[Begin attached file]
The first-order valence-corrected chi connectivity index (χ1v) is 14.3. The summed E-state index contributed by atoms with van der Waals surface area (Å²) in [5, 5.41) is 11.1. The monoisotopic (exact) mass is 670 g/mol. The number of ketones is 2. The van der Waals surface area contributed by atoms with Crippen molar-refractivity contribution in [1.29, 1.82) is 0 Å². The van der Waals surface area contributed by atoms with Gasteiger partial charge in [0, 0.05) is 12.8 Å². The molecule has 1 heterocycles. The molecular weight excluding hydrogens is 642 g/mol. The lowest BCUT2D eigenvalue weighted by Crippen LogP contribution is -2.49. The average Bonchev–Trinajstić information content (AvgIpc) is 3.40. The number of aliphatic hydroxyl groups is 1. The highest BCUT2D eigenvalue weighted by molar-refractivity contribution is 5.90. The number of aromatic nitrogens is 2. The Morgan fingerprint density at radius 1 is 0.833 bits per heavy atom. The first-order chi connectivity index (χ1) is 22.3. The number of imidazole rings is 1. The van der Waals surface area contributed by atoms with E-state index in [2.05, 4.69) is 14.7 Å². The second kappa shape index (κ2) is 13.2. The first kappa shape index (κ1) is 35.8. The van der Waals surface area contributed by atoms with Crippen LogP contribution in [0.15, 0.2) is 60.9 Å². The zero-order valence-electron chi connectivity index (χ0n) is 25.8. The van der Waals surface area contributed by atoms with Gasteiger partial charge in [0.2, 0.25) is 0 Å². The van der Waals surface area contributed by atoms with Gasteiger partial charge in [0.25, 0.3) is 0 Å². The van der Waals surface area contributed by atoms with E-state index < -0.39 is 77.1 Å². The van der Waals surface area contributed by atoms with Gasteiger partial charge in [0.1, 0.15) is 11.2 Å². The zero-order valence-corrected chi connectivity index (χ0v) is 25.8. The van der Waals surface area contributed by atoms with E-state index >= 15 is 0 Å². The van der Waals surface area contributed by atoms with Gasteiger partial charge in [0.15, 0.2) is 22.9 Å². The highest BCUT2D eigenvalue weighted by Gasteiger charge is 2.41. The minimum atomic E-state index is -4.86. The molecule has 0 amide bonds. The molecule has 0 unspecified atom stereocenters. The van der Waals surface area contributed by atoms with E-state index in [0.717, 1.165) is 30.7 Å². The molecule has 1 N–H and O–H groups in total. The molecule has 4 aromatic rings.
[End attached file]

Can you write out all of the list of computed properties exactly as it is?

The first-order valence-corrected chi connectivity index (χ1v) is 14.3. The summed E-state index contributed by atoms with van der Waals surface area (Å²) in [5, 5.41) is 11.1. The monoisotopic (exact) mass is 670 g/mol. The number of ketones is 2. The van der Waals surface area contributed by atoms with Crippen molar-refractivity contribution in [1.29, 1.82) is 0 Å². The van der Waals surface area contributed by atoms with Gasteiger partial charge in [0, 0.05) is 12.8 Å². The molecule has 1 heterocycles. The molecular weight excluding hydrogens is 642 g/mol. The lowest BCUT2D eigenvalue weighted by Crippen LogP contribution is -2.49. The average Bonchev–Trinajstić information content (AvgIpc) is 3.40. The number of aliphatic hydroxyl groups is 1. The highest BCUT2D eigenvalue weighted by molar-refractivity contribution is 5.90. The number of aromatic nitrogens is 2. The Morgan fingerprint density at radius 1 is 0.833 bits per heavy atom. The first-order chi connectivity index (χ1) is 22.3. The number of imidazole rings is 1. The van der Waals surface area contributed by atoms with E-state index in [2.05, 4.69) is 14.7 Å². The second kappa shape index (κ2) is 13.2. The first kappa shape index (κ1) is 35.8. The van der Waals surface area contributed by atoms with Crippen LogP contribution in [0.15, 0.2) is 60.9 Å². The zero-order valence-electron chi connectivity index (χ0n) is 25.8. The van der Waals surface area contributed by atoms with Gasteiger partial charge in [0.2, 0.25) is 0 Å². The van der Waals surface area contributed by atoms with Gasteiger partial charge in [0.25, 0.3) is 0 Å². The van der Waals surface area contributed by atoms with E-state index < -0.39 is 77.1 Å². The van der Waals surface area contributed by atoms with Gasteiger partial charge in [0.1, 0.15) is 11.2 Å². The zero-order valence-corrected chi connectivity index (χ0v) is 25.8. The van der Waals surface area contributed by atoms with E-state index >= 15 is 0 Å². The van der Waals surface area contributed by atoms with Gasteiger partial charge in [0.15, 0.2) is 22.9 Å². The highest BCUT2D eigenvalue weighted by Gasteiger charge is 2.41. The minimum atomic E-state index is -4.86. The molecule has 0 amide bonds. The molecule has 0 unspecified atom stereocenters. The van der Waals surface area contributed by atoms with E-state index in [0.717, 1.165) is 30.7 Å². The molecule has 1 N–H and O–H groups in total. The molecule has 4 aromatic rings.